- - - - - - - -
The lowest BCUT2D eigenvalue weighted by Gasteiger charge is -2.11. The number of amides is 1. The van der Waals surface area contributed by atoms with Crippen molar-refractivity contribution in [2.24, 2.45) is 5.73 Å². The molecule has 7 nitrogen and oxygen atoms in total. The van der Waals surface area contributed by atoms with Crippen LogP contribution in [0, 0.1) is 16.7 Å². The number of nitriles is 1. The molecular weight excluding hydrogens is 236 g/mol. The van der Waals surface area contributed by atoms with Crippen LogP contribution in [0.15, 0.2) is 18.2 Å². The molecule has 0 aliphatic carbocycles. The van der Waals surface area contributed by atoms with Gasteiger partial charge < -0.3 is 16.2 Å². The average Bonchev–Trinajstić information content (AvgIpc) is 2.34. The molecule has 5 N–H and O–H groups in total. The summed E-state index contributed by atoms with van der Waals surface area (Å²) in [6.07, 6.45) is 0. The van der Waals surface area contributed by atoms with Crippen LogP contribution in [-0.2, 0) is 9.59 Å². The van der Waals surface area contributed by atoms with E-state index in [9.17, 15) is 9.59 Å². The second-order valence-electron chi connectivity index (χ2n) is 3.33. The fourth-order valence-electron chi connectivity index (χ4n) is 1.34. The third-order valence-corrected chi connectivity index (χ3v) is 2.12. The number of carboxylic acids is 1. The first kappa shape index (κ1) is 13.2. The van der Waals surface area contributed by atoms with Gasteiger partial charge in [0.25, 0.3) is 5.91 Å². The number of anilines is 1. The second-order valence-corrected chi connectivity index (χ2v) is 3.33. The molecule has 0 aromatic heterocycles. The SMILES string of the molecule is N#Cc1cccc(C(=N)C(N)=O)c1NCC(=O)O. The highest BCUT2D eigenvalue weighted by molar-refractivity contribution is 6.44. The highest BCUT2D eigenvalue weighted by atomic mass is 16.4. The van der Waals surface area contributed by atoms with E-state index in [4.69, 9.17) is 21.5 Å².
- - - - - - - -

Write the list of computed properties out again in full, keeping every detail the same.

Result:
The lowest BCUT2D eigenvalue weighted by Gasteiger charge is -2.11. The number of amides is 1. The van der Waals surface area contributed by atoms with Crippen molar-refractivity contribution in [2.24, 2.45) is 5.73 Å². The molecule has 7 nitrogen and oxygen atoms in total. The van der Waals surface area contributed by atoms with Crippen LogP contribution in [0, 0.1) is 16.7 Å². The number of nitriles is 1. The molecular weight excluding hydrogens is 236 g/mol. The van der Waals surface area contributed by atoms with Crippen LogP contribution in [0.15, 0.2) is 18.2 Å². The molecule has 0 aliphatic carbocycles. The van der Waals surface area contributed by atoms with Gasteiger partial charge < -0.3 is 16.2 Å². The average Bonchev–Trinajstić information content (AvgIpc) is 2.34. The molecule has 5 N–H and O–H groups in total. The summed E-state index contributed by atoms with van der Waals surface area (Å²) in [6.07, 6.45) is 0. The van der Waals surface area contributed by atoms with Crippen LogP contribution in [-0.2, 0) is 9.59 Å². The van der Waals surface area contributed by atoms with E-state index in [9.17, 15) is 9.59 Å². The second-order valence-electron chi connectivity index (χ2n) is 3.33. The fourth-order valence-electron chi connectivity index (χ4n) is 1.34. The third-order valence-corrected chi connectivity index (χ3v) is 2.12. The number of carboxylic acids is 1. The first kappa shape index (κ1) is 13.2. The van der Waals surface area contributed by atoms with Gasteiger partial charge in [0.25, 0.3) is 5.91 Å². The number of anilines is 1. The second-order valence-corrected chi connectivity index (χ2v) is 3.33. The molecule has 0 aromatic heterocycles. The SMILES string of the molecule is N#Cc1cccc(C(=N)C(N)=O)c1NCC(=O)O. The highest BCUT2D eigenvalue weighted by molar-refractivity contribution is 6.44. The highest BCUT2D eigenvalue weighted by atomic mass is 16.4. The van der Waals surface area contributed by atoms with E-state index in [4.69, 9.17) is 21.5 Å².